The children’s advocacy group Voices for Virginia’s Children honors Virginia individuals and/or groups with the Carol S. Fox Making Kids Count and Theodore R. Groves Memorial Awards.
Locally several groups and one individual are honorees for 2016.
Carol S. Fox “Making Kids Count” Award Honorees:
- Jeanine Harper, of Richmond,is the Executive Director of Greater Richmond SCAN (Stop Child Abuse Now) for over 16 years.
Jeanine leads SCAN’s staff and volunteers to provide awareness, support, and education to enhance the lives of our most vulnerable children, those at-risk of abuse or neglect or who have been abused and neglected. This past year, Jeanine has built partnerships with local school administrators within the Richmond Public School system to help expanding a trauma informed approach in the division’s Pre-K-12 programs. She has also served as a loaned executive to the Department of Social Services when the number of reported child abuse victims across Virginia topped 50,000.
- ART 180 located in Jackson Ward, helping at risk youth through art since 1998.
Over their 18 year history, they have served 3,500+ young people in programs fostering creative expression. Most of the participants are from single-parent or non-traditional households, low performing/under-resourced schools, the foster care or juvenile justice system, identify with a diagnosed behavioral challenge, or from the LGBTQ community. By giving youth a voice through the arts they not only speak out for children, but also empower them to speak out for themselves. They help to position young people as agents of change rather than targets of change.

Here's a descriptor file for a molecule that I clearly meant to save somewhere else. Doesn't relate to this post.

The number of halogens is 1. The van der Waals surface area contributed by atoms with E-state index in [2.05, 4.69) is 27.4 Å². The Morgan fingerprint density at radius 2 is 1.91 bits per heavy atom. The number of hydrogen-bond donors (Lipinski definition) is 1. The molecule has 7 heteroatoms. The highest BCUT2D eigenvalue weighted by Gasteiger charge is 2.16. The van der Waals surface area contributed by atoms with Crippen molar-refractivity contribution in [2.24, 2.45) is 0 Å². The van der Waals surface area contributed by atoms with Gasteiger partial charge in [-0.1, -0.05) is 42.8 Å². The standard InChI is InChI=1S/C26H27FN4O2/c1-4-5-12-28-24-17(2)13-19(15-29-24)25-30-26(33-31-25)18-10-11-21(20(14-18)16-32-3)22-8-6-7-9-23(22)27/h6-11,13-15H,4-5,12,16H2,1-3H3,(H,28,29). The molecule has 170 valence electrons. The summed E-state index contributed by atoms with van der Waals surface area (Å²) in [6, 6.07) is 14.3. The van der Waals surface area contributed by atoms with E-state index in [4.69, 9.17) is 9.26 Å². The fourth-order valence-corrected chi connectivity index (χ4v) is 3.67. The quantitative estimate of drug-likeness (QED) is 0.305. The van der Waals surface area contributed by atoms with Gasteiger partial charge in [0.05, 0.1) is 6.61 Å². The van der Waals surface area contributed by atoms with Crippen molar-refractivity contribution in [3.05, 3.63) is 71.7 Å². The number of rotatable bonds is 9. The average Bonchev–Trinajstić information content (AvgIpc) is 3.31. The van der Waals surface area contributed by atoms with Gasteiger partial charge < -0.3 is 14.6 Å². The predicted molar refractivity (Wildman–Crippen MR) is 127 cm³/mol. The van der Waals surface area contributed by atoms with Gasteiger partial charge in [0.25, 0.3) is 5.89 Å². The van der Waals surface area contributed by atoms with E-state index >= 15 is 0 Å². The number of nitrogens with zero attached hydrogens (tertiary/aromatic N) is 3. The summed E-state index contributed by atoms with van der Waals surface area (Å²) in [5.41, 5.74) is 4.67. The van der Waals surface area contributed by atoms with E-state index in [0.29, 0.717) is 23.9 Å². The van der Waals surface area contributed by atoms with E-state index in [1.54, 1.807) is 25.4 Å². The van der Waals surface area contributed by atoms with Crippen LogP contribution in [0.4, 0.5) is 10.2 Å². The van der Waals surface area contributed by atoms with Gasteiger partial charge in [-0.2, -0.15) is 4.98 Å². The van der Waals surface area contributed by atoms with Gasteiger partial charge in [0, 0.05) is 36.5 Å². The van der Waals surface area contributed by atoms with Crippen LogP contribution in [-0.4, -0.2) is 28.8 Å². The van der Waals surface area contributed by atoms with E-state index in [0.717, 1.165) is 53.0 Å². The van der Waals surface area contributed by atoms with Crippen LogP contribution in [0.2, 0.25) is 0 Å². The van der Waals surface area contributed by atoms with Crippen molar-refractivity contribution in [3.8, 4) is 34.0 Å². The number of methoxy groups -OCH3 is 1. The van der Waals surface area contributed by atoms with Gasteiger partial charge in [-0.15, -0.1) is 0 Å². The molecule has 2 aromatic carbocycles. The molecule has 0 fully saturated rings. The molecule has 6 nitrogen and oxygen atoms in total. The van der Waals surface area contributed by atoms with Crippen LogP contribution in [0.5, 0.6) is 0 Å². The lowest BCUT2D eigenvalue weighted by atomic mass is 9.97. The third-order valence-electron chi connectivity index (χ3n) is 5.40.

Theodore R. Groves Memorial Award Honorees:
- ChildSavers, of Greater Richmond, was the first children’s mental health clinic in the South.
ChildSavers’ fundamental commitment is to the mental well-being of children and the formation of a positive bond between children and their care providers. Their clients come from all cultural and socioeconomic backgrounds, but most have experienced the hardships of poverty and family turmoil. In the 2014/2015 program year, ChildSavers impacted 14,000 individuals and provided direct service to 2,967 children, family members, and childcare providers. Currently, approximately three-quarters of the children served are African-American while 76% live with families that are at or below 200% of the federal poverty line. In 2014 the Virginia General Assembly passed a resolution recognizing ChildSavers as the only trauma response program in the Commonwealth devoted to immediate response and trauma counseling services for children and acknowledged their long-term commitment to the mental health and developmental needs of children.
- Hopkins House of Alexandria.
The teachers named the new center for Dr. J. Milton Hopkins, a local African-American physician who for years had provided medical care to anyone in need, regardless of ability to pay. From its beginning serving 24 children, Hopkins House has grown to an enrollment of 315 children at three preschools in Northern Virginia. In addition, the organization collaborates with national, state and local governments on a range of public policy matters affecting children and their families, including health, housing, and education. In collaboration with Northern Virginia Community College, Hopkins House also assists 100 teens and young adults yearly earn professional credentials, college credits, and career placement in the early childhood education field.
The 5th Annual Carol S. Fox Making Kids Count Awards Reception will take place on Wednesday, October 5, 2016 at 6pm at the Bolling Haxall House in Richmond. You can purchase tickets or find out more here.